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This not-so-secret corner of Rock Creek Park is where hundreds of pounds of stones that used to make up America's Capitol Building have been dumped. You can still see some intricate designs. It's near the Rock Creek Park Horse Center — hunt for the Capitol Ruins on Google Maps for an exact location. (Looking for fun stuff outside of the city? See our guides for Northern Virginia here and for Maryland here)
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Rangers offer free guided tours daily of the home of one of history’s most tireless activists. Frederick Douglass lived the last 17 years of his life at Cedar Hill, a now-historic D.C. home.
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This haunting and unique statue offers a place to honor the thousands of of men who lost their lives when the Titanic sank.
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This lesser-known memorial outside the National Academy of Sciences honors Einstein and his greatest contributions to physics. Look down and you'll see the skies: the floor is doubles as a star map!
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Eastern Market (225 7th Street SE) is a farmer's market, bazaar and upscale food court all rolled into one. Inside, a number of restaurants sell crab cakes, groceries, freshly cut meats and more. Vendors outside sell unique soaps, clothing, decor and art. You'll find the market open Tuesdays through Sundays. On Sundays, a bustling flea market sets up on 7th Street SE. Across C street, Capitol Hill Books (657 C St. SE) is packed to the gills with literary treasures (and hilariously tongue-in-cheek signage).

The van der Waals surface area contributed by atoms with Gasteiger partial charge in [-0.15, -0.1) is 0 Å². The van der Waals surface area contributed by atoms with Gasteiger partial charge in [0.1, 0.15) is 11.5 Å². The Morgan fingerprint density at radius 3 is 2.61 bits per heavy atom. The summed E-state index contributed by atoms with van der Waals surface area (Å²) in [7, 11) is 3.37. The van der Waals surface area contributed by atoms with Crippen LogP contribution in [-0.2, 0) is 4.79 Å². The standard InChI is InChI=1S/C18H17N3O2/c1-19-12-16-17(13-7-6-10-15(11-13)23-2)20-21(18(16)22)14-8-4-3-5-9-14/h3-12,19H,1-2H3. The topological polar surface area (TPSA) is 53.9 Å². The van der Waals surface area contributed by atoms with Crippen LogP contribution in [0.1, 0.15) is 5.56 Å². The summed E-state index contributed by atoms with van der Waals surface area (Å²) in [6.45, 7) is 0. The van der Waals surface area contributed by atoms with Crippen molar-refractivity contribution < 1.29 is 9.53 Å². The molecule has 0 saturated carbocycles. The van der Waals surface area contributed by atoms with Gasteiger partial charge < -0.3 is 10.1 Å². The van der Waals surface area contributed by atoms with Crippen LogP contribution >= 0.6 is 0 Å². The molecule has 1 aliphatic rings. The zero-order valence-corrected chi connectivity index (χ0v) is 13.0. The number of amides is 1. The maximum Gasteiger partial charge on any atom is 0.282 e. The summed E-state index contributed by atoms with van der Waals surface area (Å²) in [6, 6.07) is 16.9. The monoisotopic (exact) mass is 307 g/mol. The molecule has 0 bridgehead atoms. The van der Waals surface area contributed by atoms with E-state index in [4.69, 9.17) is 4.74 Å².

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D.C. boasts a robust distillery scene, which one booze-maker said is because it’s the only city in America where you can make and serve alcohol in the same establishment. If you’re in Northeast, Jos. A Magnus & Co., Republic Restoratives and New Columbia Distillers offer free tours, usually on Saturdays. Check with the distillery before heading over.
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Stroll (or bike, if you’re comfortable in traffic) down Massachusetts Avenue from Woodley Park through Dupont Circle, and you’ll pass embassies from every continent. Try to guess the flags as you pass. Each May, they open their doors to the public for free.